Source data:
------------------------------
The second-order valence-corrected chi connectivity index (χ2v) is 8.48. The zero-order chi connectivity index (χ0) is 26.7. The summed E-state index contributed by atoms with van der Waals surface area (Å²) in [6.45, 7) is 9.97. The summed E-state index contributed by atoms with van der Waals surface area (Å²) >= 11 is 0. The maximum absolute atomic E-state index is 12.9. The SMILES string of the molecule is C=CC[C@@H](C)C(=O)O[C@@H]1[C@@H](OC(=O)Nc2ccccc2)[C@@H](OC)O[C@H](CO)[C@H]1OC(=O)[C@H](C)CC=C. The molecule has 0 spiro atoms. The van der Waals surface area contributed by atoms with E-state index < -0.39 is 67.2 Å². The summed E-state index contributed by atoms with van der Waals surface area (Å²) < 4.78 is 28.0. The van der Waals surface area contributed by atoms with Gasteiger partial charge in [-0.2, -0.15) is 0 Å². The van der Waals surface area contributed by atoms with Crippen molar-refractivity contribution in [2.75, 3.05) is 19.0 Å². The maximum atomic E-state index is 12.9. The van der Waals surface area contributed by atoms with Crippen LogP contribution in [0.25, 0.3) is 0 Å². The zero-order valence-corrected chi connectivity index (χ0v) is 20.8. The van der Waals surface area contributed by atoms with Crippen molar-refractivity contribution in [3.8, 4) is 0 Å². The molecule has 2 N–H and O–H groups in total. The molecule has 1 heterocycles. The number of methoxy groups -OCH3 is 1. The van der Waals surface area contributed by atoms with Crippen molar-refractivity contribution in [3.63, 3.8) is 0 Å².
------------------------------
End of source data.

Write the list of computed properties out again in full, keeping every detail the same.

The second-order valence-corrected chi connectivity index (χ2v) is 8.48. The zero-order chi connectivity index (χ0) is 26.7. The summed E-state index contributed by atoms with van der Waals surface area (Å²) in [6.45, 7) is 9.97. The summed E-state index contributed by atoms with van der Waals surface area (Å²) >= 11 is 0. The maximum absolute atomic E-state index is 12.9. The SMILES string of the molecule is C=CC[C@@H](C)C(=O)O[C@@H]1[C@@H](OC(=O)Nc2ccccc2)[C@@H](OC)O[C@H](CO)[C@H]1OC(=O)[C@H](C)CC=C. The molecule has 0 spiro atoms. The van der Waals surface area contributed by atoms with E-state index < -0.39 is 67.2 Å². The summed E-state index contributed by atoms with van der Waals surface area (Å²) < 4.78 is 28.0. The van der Waals surface area contributed by atoms with Gasteiger partial charge in [-0.2, -0.15) is 0 Å². The van der Waals surface area contributed by atoms with Crippen molar-refractivity contribution in [2.75, 3.05) is 19.0 Å². The maximum atomic E-state index is 12.9. The van der Waals surface area contributed by atoms with Crippen LogP contribution in [0.25, 0.3) is 0 Å². The zero-order valence-corrected chi connectivity index (χ0v) is 20.8. The van der Waals surface area contributed by atoms with Crippen molar-refractivity contribution in [3.8, 4) is 0 Å². The molecule has 2 N–H and O–H groups in total. The molecule has 1 heterocycles. The number of methoxy groups -OCH3 is 1. The van der Waals surface area contributed by atoms with Crippen molar-refractivity contribution in [3.63, 3.8) is 0 Å².